Last call for perch until middle of May
Green Bay’s popular yellow perch fishery will take its annual two-month break for the spring spawning period at the end of the day Friday, but fishing for all other bay species — including popular draws such as whitefish, walleye, northern pike and brown trout — will remain open.
Bay and lake tributaries are running strong from recent rain and melting snow, attracting some spawn-minded trout, walleyes and pike, but there is a lot of ice blocking some of the favored fishing spots. Many of the smaller creeks are closed to fishing at this time of the year; check the regulations for a list of which ones remain open.
Ice-breaking operations began earlier this week on Green Bay, even though there was 2 feet or more of ice in many areas. A lot of anglers were using four-wheel drives, four-wheelers and snowmobiles to get around. Whitefish and perch are the top draws for most, but some trophy walleyes, pike and trout have also been hooked from time to time.
■ The 25th annual Baileys Harbor Brown Trout Tournament on April 19-21 allows fishing in Door and Kewaunee County waters on both sides of the peninsula. Check out photos of last year’s giants and learn more at www.baileysharbor.com.
■ Planning has begun for the 23rd annual Sturgeon Bay Open Bass Tournament, set for May 16-18. Get details on how to enter, or track past contests, at www.sbobt.org.
Rivers opening, but lakes still solid
Unless things change fast this could be the latest ice-out in many years, with 18 to 25 inches of hard water on top of many popular lakes.
Rivers and flowage channels are a different story, especially after recent rain and snow, and a number of thawing days.
Conditions range from open water to thin ice wherever there’s plenty of current, so use caution even if fishing the still-frozen backwaters. As always, check with a local bait and tackle shop whenever possible before heading out to learn the latest conditions and any areas to avoid.
Panfish are the popular choice in most areas, though game fishing for walleyes, pike and bass is open on a number of year-round waters. When in doubt, check the printed or online 2012-2013 fishing regulations guide.
There’s deep snow and frozen slush on some lakes, especially north and west of Green Bay. The hot spots vary by the lake, but generally, panfish are being caught in the bottom few feet over mud flats and weeds. Once it warms up, look for fish to move higher in the water column, at times hitting right below the hole.
Rookies can sign up to hunt wild turkeys
Learn To Hunt wild turkey programs will be held in the coming weeks across Wisconsin, including several planned in Door, Kewaunee and Oconto counties. Beginning hunters and seasoned mentors can check for opportunities to participate on the Hunter’s Network of Wisconsin website or Facebook page. Get details at http://huntersnetwork.org .
■ Thousands of leftover spring wild turkey permits go on sale next week, beginning with Zone 1 at 10 a.m. Monday. Check availability by zone and period at http://dnr.wi.gov/permits/springturkey.html.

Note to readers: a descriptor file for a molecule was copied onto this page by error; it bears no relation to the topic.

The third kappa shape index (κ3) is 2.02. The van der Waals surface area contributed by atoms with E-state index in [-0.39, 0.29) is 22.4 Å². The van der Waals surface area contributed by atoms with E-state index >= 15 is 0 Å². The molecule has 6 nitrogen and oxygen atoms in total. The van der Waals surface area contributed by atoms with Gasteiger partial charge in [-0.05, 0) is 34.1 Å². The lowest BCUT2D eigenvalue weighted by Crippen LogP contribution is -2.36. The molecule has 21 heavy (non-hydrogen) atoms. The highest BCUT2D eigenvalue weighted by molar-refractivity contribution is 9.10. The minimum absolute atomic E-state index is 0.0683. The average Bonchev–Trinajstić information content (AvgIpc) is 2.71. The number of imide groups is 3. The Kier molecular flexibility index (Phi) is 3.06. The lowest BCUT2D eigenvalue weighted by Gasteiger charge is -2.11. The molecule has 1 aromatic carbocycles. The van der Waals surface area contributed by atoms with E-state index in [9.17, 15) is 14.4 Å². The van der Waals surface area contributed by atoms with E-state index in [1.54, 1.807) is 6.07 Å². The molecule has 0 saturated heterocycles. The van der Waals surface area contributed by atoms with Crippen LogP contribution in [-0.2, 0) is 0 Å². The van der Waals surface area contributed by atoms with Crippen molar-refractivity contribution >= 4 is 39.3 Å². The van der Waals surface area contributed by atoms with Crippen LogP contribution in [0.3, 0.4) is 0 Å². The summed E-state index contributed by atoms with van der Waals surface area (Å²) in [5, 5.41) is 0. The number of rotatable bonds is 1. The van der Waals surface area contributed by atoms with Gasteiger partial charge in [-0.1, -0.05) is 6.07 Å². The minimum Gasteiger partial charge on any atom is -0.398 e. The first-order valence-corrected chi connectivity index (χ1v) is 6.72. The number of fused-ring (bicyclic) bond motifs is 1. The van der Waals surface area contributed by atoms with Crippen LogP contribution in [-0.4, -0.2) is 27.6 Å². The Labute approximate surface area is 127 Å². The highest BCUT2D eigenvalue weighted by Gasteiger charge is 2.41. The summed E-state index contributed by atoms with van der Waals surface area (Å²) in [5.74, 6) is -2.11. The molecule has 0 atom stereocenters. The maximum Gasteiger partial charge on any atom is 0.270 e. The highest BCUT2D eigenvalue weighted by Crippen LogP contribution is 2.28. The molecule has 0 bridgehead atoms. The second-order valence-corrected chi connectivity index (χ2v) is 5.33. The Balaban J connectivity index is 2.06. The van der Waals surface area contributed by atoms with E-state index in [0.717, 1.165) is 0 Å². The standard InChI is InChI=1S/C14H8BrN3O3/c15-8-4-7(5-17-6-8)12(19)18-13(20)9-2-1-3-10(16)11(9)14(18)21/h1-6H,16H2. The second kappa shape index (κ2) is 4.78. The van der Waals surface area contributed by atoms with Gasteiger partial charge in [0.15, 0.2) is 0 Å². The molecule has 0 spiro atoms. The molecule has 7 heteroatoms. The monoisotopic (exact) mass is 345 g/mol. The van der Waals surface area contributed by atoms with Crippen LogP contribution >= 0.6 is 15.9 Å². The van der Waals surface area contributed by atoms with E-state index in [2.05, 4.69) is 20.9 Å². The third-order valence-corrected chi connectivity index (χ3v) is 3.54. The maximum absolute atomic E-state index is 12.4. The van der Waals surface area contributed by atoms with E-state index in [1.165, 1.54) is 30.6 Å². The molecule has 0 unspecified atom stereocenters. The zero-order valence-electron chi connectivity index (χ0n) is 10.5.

■ Deer hunters can be a part of one of four “Action Teams” the DNR is assembling to sift through the recommendations on the Deer Trustee report. The next meeting is April 6, and an online survey is expected to be available this week. Learn more at http://dnr.wi.gov/topic/wildlifehabitat/trustee.html.
■ Dozens of open house Deer Hunter Forums will be held the next two weeks to discuss the current status of local deer herds and ask management questions of DNR wildlife staff.
The first one locally will be at the Reedsville Sportsman Club at 6:30 p.m. Monday for those who hunt Calumet and Manitowoc counties. Two nights later, on March 20, Shawano and Waupaca County hunters can meet at the Clintonville High School Auditorium.
CRP enrollments at a 25-year low
High commodity prices and CRP payments that haven’t risen to compete with crop returns have fueled a better than 25 percent decline in farmland enrolled in the Conservation Reserve Program in the last five years, totaling close to 9.7 million acres.
That’s a big loss of grassland and prairie pothole habitat favored by pheasants, songbirds and ducks, among many other wildlife species.
Wisconsin has seen a far smaller decline than states such as Iowa, Minnesota, Nebraska, North Dakota, Missouri, Kansas and Montana, but is still losing set-aside acreage.
Ice shacks must be off by Sunday
Ice fishing shelters must be removed from inland lakes north of Wisconsin 64, Wisconsin-Michigan boundary waters and Green Bay and Lake Michigan waters by the end of the day Sunday. Portable shelters can still be used daily, but must be removed when not in use.
■ If you missed Wednesday’s panfish meeting in Green Bay but still want to comment, take a short online survey available at http://dnr.wi.gov/topic/Fishing/Outreach/PanfishPlan.html.
■ Several corrections to 2013 spring hearing questions have been made on the Wisconsin Conservation Congress website. One deals with Winnebago system northern pike and two concern youth waterfowl hunts.
See the corrections, check out the entire questionnaire and learn the location of all the county hearings at http://dnr.wi.gov/About/WCC/springhearing.html.
— Kevin Naze, wildtimes@ wizunwired.net